Supporting grassroots innovation: Facts and Figures,

Adrian Smith and colleagues Elisa Arond, Mariano Fressoli, Hernán Thomas and Dinesh Abrol explore grassroots innovations, their potential for development and challenges facing practitioners.

6 March 2012

Why Rio+20 must not leave the politics out of sustainable development The Guardian

Melissa Leach, STEPS Centre director, argues on Poverty Matters, the blog of the Guardian’s Global Development site that sustainable development goals won’t have a chance if the pre-summit debate pretends problematic politics don’t matter.

21 February 2012

Energy access ahead of Rio+20, the Guardian

Achieving universal energy access Rob Byrne and Jim Watson, STEPS energy domain convenors write on Poverty Matters, the blog of the Guardian’s Global Development site. Ahead of Rio+20, Rob and Jim say energy for all is a key development aim, but realising it will require a convergence of international aid, carbon finance and government spending, with political will and good governance.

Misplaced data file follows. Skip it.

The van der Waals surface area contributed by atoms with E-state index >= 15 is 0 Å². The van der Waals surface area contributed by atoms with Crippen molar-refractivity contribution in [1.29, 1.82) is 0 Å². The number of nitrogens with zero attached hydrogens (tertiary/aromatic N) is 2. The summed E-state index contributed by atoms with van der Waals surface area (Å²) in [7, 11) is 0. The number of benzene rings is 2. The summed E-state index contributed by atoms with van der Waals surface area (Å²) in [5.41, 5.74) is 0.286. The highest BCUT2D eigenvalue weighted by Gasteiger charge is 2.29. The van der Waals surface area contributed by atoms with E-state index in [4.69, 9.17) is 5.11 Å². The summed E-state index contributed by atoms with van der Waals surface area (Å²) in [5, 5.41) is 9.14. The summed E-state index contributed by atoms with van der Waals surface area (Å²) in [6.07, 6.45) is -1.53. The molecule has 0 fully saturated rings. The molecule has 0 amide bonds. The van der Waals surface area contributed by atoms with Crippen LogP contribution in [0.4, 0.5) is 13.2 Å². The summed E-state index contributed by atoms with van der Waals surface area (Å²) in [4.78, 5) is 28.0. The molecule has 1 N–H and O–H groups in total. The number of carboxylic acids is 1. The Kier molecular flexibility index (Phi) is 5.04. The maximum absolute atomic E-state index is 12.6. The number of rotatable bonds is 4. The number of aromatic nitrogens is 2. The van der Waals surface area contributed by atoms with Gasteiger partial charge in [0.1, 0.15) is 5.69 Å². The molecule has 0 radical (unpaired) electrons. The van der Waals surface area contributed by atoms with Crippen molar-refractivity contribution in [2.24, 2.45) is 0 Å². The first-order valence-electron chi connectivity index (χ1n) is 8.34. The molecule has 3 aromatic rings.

3 January 2012

Rio+20 overview, The Guardian

It’s time for sustainable development Julia Day, STEPS communications manager, looks at the issues surrounding the June 2012 United Nations Conference on Sustainable Development (Rio+20) on Poverty Matters, the blog of the Guardian’s Global Development site

December 2011

Zimbabwe land reform research, BBC

STEPS co-director Ian Scoones worked on a project about land issues in Zimbabwe. The BBC covered the project:
BBC Radio 4 Crossing Continents programme on Farming Zimbabwe Reporter: Martin Plaut; Producer: Richard Fenton-Smith
BBC Radio 4From our own Correspondent’ piece by Martin Plaut.
BBC News Africa article Are Zimbabwe’s new farmers winning, 10 years on? By Martin Plaut, World Service Africa editor

Media coverage archive 2006-2011